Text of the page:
Further reading[edit]

In English[edit]

  • Hiorns, A.: Metal Colouring and Bronzing, London 1892.
  • Field, S., Bonney,S.R.: The chemical coloring of metals and allied processes, New York 1925.
  • Angier, R.H.: Firearm Blueing and Browning, Onslow County 1936.
  • Fishlock, David: Metal Colouring, Teddington 1962.
  • Hughes, R.; Rowe, M.: The Colouring, Bronzing and Patination of Metals, London 1982.
  • LaNiece, Susan, Craddock, Paul: Metal Plating and Patination: Cultural,Technical and Historical Developments, Boston 1993.
  • Sugimori, E.: Japanese patinas, Brunswick 2004.

In German[edit]

  • Buchner, G.: Die Metallfärbung und deren Ausführung, Berlin 1891.
  • Beutel, E. Bewahrte arbeitsweisen der metallfaerbung, Wien 1913.
  • Krause, H. Metallfaerbung, Berlin 1922.
  • Krämer, O.P. and Jelinek, T.W. Rezepte für die Metallfärbung Chemische Metallfärbung und farbige Metallschichten, Saulgau 2007.
  • Berger, D. : Bronzezeitliche Färbetechniken an Metallobjekten nördlich der Alpen, Halle 2012.

In Italian[edit]

  • Ghersi, I. : Metallocromia. Colorazione e decolorazione dei metalli per via chimica ed elettrica., Milan 1898.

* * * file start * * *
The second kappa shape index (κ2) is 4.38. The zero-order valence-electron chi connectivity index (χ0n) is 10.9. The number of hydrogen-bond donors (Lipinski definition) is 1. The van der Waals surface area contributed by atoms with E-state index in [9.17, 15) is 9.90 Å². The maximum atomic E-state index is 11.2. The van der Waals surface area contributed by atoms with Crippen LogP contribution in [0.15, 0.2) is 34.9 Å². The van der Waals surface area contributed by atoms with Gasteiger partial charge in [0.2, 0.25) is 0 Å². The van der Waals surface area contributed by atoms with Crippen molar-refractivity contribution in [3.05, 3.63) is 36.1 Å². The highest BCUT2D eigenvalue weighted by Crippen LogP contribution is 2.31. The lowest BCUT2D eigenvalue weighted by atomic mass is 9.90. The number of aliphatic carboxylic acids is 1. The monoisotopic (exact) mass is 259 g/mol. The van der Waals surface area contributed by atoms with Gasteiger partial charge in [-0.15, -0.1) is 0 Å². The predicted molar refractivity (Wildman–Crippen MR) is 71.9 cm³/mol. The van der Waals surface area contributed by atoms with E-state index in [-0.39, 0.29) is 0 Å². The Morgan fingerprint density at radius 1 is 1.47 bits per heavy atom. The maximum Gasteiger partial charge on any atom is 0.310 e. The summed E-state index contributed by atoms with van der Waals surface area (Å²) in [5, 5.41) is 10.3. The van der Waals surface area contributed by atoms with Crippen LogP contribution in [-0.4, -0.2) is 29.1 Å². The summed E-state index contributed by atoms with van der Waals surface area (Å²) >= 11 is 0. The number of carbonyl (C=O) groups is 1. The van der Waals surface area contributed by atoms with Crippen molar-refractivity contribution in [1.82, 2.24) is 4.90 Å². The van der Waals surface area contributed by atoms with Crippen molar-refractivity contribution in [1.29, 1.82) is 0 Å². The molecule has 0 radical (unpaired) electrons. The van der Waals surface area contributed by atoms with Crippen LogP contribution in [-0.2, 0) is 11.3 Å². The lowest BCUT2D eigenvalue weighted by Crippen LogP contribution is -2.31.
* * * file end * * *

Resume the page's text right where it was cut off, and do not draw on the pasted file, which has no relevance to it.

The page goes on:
In Spanish[edit]

  • Castells, F. : “Coloración de los metales”, Viladrau Girona 1992.

In Russian[edit]

  • Jampolskij, L. Voronenije-Prakticheskoe rukovodstvo po himicheskom okrashevaniju zheleznogo metalla, Leningrad 1929.
  • Odnoralov, N.V. Dekorativnaja otdelka skulpturi i hudozhestvenih izdelij iz metalla, Moscow 1989.
  • Bobrikova, I.G.; Selivanov, V.N. Tehnologii elektrohimicheskoi i himicheskoi hudozhestvenno dekorativnoi obrabotki metalov i ih splavov, Novocherkask 2009.

External links[edit]

In English[edit]

In French[edit]

In German[edit]

In Spanish[edit]

In Russian[edit]

In Croatian[edit]


  1. ^ Fishlock, David: Metal Colouring, Teddington 1962., p.8
  2. ^
    Hughes,R.;Rowe,M. The Colouring,Bronzing and Patination of Metals, London ,1982, page 10
  3. ^ Retrieved 1.01.2018.
  4. ^ Retrieved 2.01.2018.
  5. ^ Retrieved 26.01.2018.
  6. ^ L. Nobili: Sui colori in generale ed in particolare sopra una nuova scala cromatica dedotta dalla metallocromia ad uso delle scienze e delle arti, Antologia, 39, 117, 1830 e su Bibl. Univ. 15, 337, 1830; e 16, 35, 1830
  7. ^ Fishlock, David : Metal Colouring,Teddington 1962., page 126
  8. ^ Retrieved 2.01.2018.
  9. ^ Retrieved 7.02. 2018.
  10. ^ UK patent 290901, 1927.
  11. ^ UK patent 223994, 1923
  12. ^ US Patent Office, Retrieved 19.01.2018.
  13. ^ .Retrieved May 5th 2020
  14. ^
  15. ^ Retrieved 15.01.2018.
  16. ^ B.A. Dajnowski, J. Marczak, A. Sarzyński, M. Strzelec, J.L. Mass, A. Lins, S.I. Shah, R. Murray,T.P. Beebe Jr., Z. Voras Creating Laser Patinas on Copper Alloys: Origins of Colors and Their Implications on Copper Alloys, METAL 2016,New Delhi 2017.,Conference Proceedings ,pages.153 – 160
  17. ^
  18. ^